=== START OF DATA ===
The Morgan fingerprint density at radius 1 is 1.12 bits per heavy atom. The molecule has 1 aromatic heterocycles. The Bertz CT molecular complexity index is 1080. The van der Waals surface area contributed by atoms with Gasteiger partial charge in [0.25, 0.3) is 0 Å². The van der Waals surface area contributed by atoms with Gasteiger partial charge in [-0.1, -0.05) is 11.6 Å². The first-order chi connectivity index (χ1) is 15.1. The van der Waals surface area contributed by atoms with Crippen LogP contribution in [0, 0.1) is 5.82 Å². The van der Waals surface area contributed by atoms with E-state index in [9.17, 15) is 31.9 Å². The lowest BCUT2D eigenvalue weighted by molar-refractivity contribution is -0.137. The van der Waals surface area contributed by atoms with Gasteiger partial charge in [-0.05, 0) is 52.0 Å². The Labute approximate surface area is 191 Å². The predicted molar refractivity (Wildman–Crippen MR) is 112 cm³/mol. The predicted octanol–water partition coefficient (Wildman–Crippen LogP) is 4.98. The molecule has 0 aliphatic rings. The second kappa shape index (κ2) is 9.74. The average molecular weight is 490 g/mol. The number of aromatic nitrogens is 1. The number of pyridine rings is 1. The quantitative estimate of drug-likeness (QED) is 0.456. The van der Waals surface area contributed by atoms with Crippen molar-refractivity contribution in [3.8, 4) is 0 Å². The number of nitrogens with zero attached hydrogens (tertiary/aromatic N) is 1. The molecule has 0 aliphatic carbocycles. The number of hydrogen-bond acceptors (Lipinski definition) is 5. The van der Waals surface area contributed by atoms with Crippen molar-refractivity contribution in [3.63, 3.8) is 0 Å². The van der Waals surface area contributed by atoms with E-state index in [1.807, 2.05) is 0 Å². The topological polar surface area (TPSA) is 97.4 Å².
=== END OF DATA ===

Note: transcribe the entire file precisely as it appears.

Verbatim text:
The Morgan fingerprint density at radius 1 is 1.12 bits per heavy atom. The molecule has 1 aromatic heterocycles. The Bertz CT molecular complexity index is 1080. The van der Waals surface area contributed by atoms with Gasteiger partial charge in [0.25, 0.3) is 0 Å². The van der Waals surface area contributed by atoms with Gasteiger partial charge in [-0.1, -0.05) is 11.6 Å². The first-order chi connectivity index (χ1) is 15.1. The van der Waals surface area contributed by atoms with Crippen LogP contribution in [0, 0.1) is 5.82 Å². The van der Waals surface area contributed by atoms with E-state index in [9.17, 15) is 31.9 Å². The lowest BCUT2D eigenvalue weighted by molar-refractivity contribution is -0.137. The van der Waals surface area contributed by atoms with Gasteiger partial charge in [-0.05, 0) is 52.0 Å². The Labute approximate surface area is 191 Å². The predicted molar refractivity (Wildman–Crippen MR) is 112 cm³/mol. The predicted octanol–water partition coefficient (Wildman–Crippen LogP) is 4.98. The molecule has 0 aliphatic rings. The second kappa shape index (κ2) is 9.74. The average molecular weight is 490 g/mol. The number of aromatic nitrogens is 1. The number of pyridine rings is 1. The quantitative estimate of drug-likeness (QED) is 0.456. The van der Waals surface area contributed by atoms with Crippen molar-refractivity contribution in [3.8, 4) is 0 Å². The number of nitrogens with zero attached hydrogens (tertiary/aromatic N) is 1. The molecule has 0 aliphatic carbocycles. The number of hydrogen-bond acceptors (Lipinski definition) is 5. The van der Waals surface area contributed by atoms with Crippen molar-refractivity contribution in [3.63, 3.8) is 0 Å². The van der Waals surface area contributed by atoms with E-state index in [1.807, 2.05) is 0 Å². The topological polar surface area (TPSA) is 97.4 Å².